Saturday, February 12, 2011

If Watson loses, Uncle Sam and New York State win!



If Federal and New York State officials worried about ballooning deficits tune in to Jeopardy this coming week, they should be cheering for the humans! The US and New York State Treasury will collect four to five times as much income tax revenue if the computer comes in last.

The grand prize for this competition will be $1 million with second place earning $300,000 and third place $200,000. Rutter and Jennings will donate 50 percent of their winnings to charity and IBM will donate 100 percent of its winnings to charity.


Source: IBM Press release

IBM can easily afford to be generous if it wins the big million dollar prize. The favorable publicity associated with winning first place is worth far more than a million dollars. Donating the money will give its corporate image an additional boost. Moreover, it's likely that IBM will be able to deduct the full million dollars from its taxable income. IBM had almost $15 Billion in taxable income last year, and although it has a track record as a generous corporate giver, it is very unlikely that an additional million dollars of corporate giving will put IBM over the 10% limit on deductible corporate contributions.

On the other hand, human beings like Ken Jennings and Brad Rutter, would be far more likely to hit the limit on deductible donations if they were to donate the full amount of their winnings to charity. Those rules are complicated and depend on the type of charity, so Ken Jennings and Brad Rutter should definitely read those IRS rules in Pub 526 carefully before deciding which charities should get their donations. (Ken Jennings may also want to make use of his free lifetime tax advice from H&R Block by asking their opinion as well.)

Here are some back-of-the envelope calculations, using 2010 federal and NY tax rates. (As usual, we will make some simplifying assumptions. We'll ignore other income and deductions aside from charitable donations and state tax that Mr. Jennings and Mr. Rutter might have, assuming their other deductions will wipe those out. To make life simple, we will also assume they both use married filing joint tax status. I believe that Mr. Jennings is married. I am not sure if Mr. Rutter is married, but--if not--he still has until December 31 to get married to a spouse with no taxable income of her own if he'd like to minimize his taxes. These assumptions are reasonable first approximation assumptions. Refining those assumptions would most likely strenghthen the argument even further.)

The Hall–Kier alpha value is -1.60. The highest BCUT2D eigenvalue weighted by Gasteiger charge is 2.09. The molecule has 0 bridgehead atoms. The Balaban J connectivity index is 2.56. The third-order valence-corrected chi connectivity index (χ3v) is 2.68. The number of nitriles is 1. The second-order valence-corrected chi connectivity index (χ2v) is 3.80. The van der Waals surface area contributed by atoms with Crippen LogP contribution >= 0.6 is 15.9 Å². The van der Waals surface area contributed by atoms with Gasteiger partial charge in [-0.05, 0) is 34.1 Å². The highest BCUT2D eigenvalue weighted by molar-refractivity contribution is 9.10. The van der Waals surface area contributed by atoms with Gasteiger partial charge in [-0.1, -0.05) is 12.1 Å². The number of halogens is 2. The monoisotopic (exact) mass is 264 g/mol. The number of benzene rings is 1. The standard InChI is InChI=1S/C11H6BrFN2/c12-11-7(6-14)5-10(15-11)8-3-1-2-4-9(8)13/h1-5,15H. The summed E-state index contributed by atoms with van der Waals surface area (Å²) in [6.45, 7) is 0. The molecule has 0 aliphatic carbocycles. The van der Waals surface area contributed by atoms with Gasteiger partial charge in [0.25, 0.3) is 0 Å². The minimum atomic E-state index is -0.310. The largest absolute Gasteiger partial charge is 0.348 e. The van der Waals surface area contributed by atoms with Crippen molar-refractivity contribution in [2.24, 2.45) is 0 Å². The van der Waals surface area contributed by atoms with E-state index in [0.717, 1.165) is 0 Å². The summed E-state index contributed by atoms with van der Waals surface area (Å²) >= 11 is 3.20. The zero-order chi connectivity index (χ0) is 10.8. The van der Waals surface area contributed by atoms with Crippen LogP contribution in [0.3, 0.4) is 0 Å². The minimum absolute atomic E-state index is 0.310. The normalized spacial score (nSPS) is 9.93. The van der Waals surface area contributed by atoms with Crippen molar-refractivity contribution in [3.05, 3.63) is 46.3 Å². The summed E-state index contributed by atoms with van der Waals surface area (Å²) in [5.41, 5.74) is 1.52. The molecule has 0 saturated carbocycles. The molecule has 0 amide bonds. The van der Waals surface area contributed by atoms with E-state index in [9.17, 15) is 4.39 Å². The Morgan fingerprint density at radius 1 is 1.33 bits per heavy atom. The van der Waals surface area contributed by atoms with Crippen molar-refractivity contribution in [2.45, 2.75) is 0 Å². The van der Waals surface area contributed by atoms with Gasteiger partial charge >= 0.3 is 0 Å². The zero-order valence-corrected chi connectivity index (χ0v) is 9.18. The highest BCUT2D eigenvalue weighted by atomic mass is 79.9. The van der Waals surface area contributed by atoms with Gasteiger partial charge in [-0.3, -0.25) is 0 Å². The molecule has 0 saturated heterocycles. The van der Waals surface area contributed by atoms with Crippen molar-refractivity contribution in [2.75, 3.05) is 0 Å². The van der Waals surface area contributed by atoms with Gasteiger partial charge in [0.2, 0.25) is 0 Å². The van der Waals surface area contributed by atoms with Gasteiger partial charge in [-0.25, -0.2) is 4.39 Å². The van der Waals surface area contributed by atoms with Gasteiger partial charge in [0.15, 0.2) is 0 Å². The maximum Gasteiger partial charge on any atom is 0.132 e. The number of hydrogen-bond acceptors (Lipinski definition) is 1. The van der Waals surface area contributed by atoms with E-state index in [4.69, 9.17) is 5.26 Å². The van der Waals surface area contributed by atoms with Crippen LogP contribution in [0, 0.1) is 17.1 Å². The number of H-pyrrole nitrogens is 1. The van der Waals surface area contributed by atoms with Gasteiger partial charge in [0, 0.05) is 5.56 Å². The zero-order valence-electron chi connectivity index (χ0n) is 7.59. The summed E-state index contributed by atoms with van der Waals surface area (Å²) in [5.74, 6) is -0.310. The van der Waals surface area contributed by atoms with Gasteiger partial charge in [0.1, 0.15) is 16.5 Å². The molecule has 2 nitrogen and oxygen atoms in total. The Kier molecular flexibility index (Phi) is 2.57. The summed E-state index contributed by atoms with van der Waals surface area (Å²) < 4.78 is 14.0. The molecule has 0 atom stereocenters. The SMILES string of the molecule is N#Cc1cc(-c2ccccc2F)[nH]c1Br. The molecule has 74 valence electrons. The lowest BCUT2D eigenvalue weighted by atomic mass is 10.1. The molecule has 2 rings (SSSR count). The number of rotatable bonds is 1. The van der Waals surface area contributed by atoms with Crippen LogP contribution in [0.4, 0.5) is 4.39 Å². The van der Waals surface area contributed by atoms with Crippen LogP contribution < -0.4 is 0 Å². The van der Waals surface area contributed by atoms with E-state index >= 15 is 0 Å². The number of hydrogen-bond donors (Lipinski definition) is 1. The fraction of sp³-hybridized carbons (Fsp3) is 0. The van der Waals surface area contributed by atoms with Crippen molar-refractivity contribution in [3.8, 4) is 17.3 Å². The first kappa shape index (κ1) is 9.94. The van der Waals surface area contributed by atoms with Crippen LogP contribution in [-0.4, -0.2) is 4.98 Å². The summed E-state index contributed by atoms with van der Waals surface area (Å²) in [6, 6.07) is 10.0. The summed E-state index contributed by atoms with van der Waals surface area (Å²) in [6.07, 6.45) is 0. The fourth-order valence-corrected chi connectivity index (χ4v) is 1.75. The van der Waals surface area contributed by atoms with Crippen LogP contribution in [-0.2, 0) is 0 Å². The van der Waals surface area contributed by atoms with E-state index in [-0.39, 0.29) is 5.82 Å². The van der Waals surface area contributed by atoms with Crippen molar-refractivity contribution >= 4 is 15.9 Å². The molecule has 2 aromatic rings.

Million dollar winner:


If Watson wins:
million dollars goes to charity of IBM's choice
zero tax revenue to US and NYS


If human wins:
$500K goes to charity of winner's choice
approximately $140K goes to US Treasury
approximately $70K goes to New York State Treasury
human takes home about $290K after donation and tax


Second place prize: $300K

If Watson takes second:
$300K goes to charity of IBM's choice
zero tax revenue to US and NYS

If human takes second:
$150K goes to charity of 2nd place winner's choice
approximately $25K goes to US Treasury
approximately $10K goes to New York State Treasury
human takes home about $115K after donation and tax


Third place prize: $200K

If Watson takes third:
$200K goes to charity of IBM's choice
zero tax revenue to US and NYS

If human takes third:
$100K goes to charity of 3rd place winner's choice
approximately $14K goes to US Treasury
approximately $6K goes to New York State Treasury
human takes home about $70K after donation and tax


Bottom line:


If Watson comes in first, US government gains about $40K in revenue while New York State gets about $16K in revenue.

If Watson comes in last, US government gains about $165K in revenue while New York State gets about $80K in revenue.

So Watson losing will generate four to five times as much tax revenue as Watson winning.

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